MEXICO CITY, Jan 27 (Reuters) - Mexico’s Supreme Court on Wednesday postponed a decision on how to proceed with an anti-trust challenge to a policy proposed by the energy ministry that aims to favor indebted state power company CFE.
If the Supreme Court were eventually to side with the energy ministry, it would bolster nationalists in the cabinet of President Andres Manuel Lopez Obrador who want to reverse the previous government’s energy liberalization.
Anti-trust regulator COFECE sent the challenge to the court in mid-2020, shortly after the energy ministry issued a new regulation that would give the government more power over the electricity sector and boost CFE.
The policy modified rules on who can generate electricity and in what quantity, and set new rules for renewable power plants.
Local companies have taken legal action against the policy.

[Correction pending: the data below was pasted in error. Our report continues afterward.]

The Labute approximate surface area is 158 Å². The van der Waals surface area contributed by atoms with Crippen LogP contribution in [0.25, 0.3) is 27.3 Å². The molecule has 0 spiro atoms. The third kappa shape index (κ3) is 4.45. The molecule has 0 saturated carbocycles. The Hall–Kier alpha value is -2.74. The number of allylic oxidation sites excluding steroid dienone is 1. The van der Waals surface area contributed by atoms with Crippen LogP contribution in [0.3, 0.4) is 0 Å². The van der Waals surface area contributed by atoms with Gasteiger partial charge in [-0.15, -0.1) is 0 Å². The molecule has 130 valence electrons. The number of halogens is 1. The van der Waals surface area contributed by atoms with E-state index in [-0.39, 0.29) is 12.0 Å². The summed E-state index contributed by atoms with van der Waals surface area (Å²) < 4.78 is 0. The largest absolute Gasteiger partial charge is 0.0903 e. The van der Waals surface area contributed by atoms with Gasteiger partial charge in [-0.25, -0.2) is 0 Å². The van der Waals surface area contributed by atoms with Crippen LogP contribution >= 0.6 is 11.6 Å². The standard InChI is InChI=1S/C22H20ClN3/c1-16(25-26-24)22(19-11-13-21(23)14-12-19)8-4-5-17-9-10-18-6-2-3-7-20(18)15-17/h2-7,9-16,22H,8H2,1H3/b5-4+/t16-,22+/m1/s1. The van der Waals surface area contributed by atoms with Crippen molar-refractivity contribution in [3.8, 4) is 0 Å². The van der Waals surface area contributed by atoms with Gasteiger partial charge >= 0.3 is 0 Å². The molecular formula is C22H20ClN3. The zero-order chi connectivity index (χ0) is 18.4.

Pablo Lopez, a researcher at the Tec de Monterrey university, warned that both companies and consumers would loose out if the judges were to dismiss COFECE’s anti-trust challenge.
“It could result in a loss of competitiveness in the sector, but also the consumer loses since clean energies are highly competitive in cost,” Lopez said.
“It could create a precedent that inhibits investments in the renewable sector and unnerve others that the institutional framework of the sector is fragile.”
Lopez Obrador, a sharp critic of the 2013 constitutional overhaul enacted by his predecessor, has expressed a clear preference for the government to play a central role in domestic energy markets.
Last year, the president said he might reverse the energy reform if he is unable to “rescue” CFE and state oil company Petroleos Mexicanos, or Pemex.
More recently, he has said that institutions like the anti-trust regulator could be merged into ministries. Lopez Obrador defended the idea on grounds of saving public funds. (Reporting by Adriana Barrera, additional reporting by Stefanie Eschenbacher; Editing by David Gregorio)